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Re: [cme@cybercash.com: Re: Certs // RW vs CS]

Hi Ron.

I think we're in excellent agreement.  There is a need for both type I and
type II certificates, alongside non-certificate [?type 0?] (familiarity
flowing from key to human body rather than from human body to key).  As
long as we allow for the type 0, I'm happy to let the marketplace decide
which is more important than the other.

The user needs to know which kind of binding between person and key someone
has assumed in a given certificate.  The problem I see here is that if the
binding is by type I, then there is a certificate to that effect, but if
the binding is type 0, there is no cert.  Perhaps we need to create a
place-holder cert [?self-signed?] which means "this is a type 0 binding".

At 09:18 3/1/96, Ron Rivest wrote:
>Carl, I think we are in pretty good agreement on the principles.  Type I
>certificates (binding people to keys) are, I agree, not necessary in principle.
>One can have a cleaner system in some ways by skipping type I certificates
>altogether, and just work with keys, using type II certificates.
>However, a process needs to know which statements to believe.  This
>process may be implementing a security policy of some individual.  If
>I want my mail reader to show me only messages signed by Carl Ellison,
>my mother, or Madonna, I need to set up my reader to know which are
>the corresponding public keys.  I can do this manually, with keys
>handed to me in person, or I can use auxiliary information (e.g. type
>I certificates) to derive confidence in some keys I've obtained
>directly from cyberspace.  The point is that there is often an initialization
>process whereby appropriate ``seed'' or ``root'' public keys need to be
>identified, so a process will implement the intended security policy.

Back in the PGP world, there are a few keys on my keyring which have
acquired meaning for me by virtue of the messages they've signed.  I have
signed those keys accordingly.  I'm careful not to give those signatures
out, however, because there's no way to note in a PGP signed key that I
"trust" this key because of the messages it signed [familiarity flowing
from key to person] rather than because I met the human body associated
with the key [familiarity flowing from person to key].  I would like to be
able to make that distinction clearly.

>Conversely, and more bluntly: if all you have in CS is a set of unlabelled
>public keys, some of which certify each other in various ways, how do you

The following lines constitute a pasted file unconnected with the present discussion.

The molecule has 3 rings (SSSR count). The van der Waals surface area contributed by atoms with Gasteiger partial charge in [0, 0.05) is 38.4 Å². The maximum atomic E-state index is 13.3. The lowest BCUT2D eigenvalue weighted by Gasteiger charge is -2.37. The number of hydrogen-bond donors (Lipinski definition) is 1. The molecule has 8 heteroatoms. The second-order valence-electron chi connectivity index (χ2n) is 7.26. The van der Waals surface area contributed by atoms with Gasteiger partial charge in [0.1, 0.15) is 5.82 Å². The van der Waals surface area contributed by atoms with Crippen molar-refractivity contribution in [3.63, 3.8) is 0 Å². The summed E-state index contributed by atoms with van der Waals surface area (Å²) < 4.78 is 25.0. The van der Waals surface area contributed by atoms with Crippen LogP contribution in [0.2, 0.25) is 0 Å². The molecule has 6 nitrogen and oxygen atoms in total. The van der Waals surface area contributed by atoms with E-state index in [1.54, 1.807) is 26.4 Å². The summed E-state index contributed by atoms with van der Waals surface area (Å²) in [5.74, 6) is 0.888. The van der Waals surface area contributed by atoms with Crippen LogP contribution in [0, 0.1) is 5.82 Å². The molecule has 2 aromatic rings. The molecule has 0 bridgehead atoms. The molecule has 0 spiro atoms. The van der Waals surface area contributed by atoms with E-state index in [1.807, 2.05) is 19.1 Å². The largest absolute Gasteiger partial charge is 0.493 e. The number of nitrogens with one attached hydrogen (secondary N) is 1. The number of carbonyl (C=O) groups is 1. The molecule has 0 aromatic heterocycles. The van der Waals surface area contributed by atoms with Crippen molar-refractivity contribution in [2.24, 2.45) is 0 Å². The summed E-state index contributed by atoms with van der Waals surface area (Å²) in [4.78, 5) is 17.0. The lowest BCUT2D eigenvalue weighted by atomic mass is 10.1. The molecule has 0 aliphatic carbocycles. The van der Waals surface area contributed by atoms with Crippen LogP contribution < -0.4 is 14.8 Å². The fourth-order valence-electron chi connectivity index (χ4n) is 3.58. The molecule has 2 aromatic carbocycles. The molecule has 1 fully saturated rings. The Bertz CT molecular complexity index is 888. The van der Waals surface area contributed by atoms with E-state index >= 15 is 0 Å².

>start identifying which ones you trust?

It's worse than that, I'm afraid.  What do you mean by "trust"?  When all
you say is "I trust X", you aren't saying enough.  That's part of my
problem with PGP signed keys and we need to be careful to define what we
mean without giving each certificate a long story or philosophical
treatise.  {I remember a co-worker of mine, decades ago.  She was married
but I took her to various events her husband wasn't interested in.  I asked
him once if it bothered him.  "No, I trust her," was his answer.  I trusted
her too.  I happened to know she was having affairs [not with me -- we were
just buddies].  I trusted her to be the person I had come to know -- not
the person her husband wanted her to be.}

My hope is that if we stick to concrete permissions -- like the ability to
open an office door, the permission to become root on a UNIX system,
permission to spend company money or money from a bank account, etc. --
it'll be straight-forward.  For my personal e-mail, the personal trust
issue is one of establishing the mapping between a public key and my own
internal label [nickname] for a given friend/acquaintance.  There are many
people named "John" in the world, but only one on my nickname list.  I also
have one "Jon", one "Jonathan" and one "johnster".  I don't know any way to
bind nicknames to PKs except with certs I sign myself, since I define the
nickname.  [There are cheaper, bulk methods of securing that binding, but
logically they're certs.]

What other kind of trust do you think we need to worry about?

>I think it is good to minimize reliance on type I certification to the
>extent possible, as you suggest.  I think type I certs can be quite
>useful, although not strictly necessary (given alternatives such as
>manual keying) during the initialization of a process, whereby the
>"axioms" declaring the trusted keys are established, particularly when
>the security policy is one that is created by a person.

There's one use for a type I certificate which I believe has an immediate
market, in case there are budding young entrepreneurs out there [VeriSign,
even :) ] -- and that's the dating service.  How do you know with some
assurance the picture, height, weight and marital status of the digital
presence you just met in a chat group and with whom you think you're
falling in cyber-love?

There are bound to be others, although I'm inclined to believe that
electronic commerce keys aren't as heavily tied to type I certificates as
people once assumed.



|Carl M. Ellison          cme@cybercash.com   http://www.clark.net/pub/cme |
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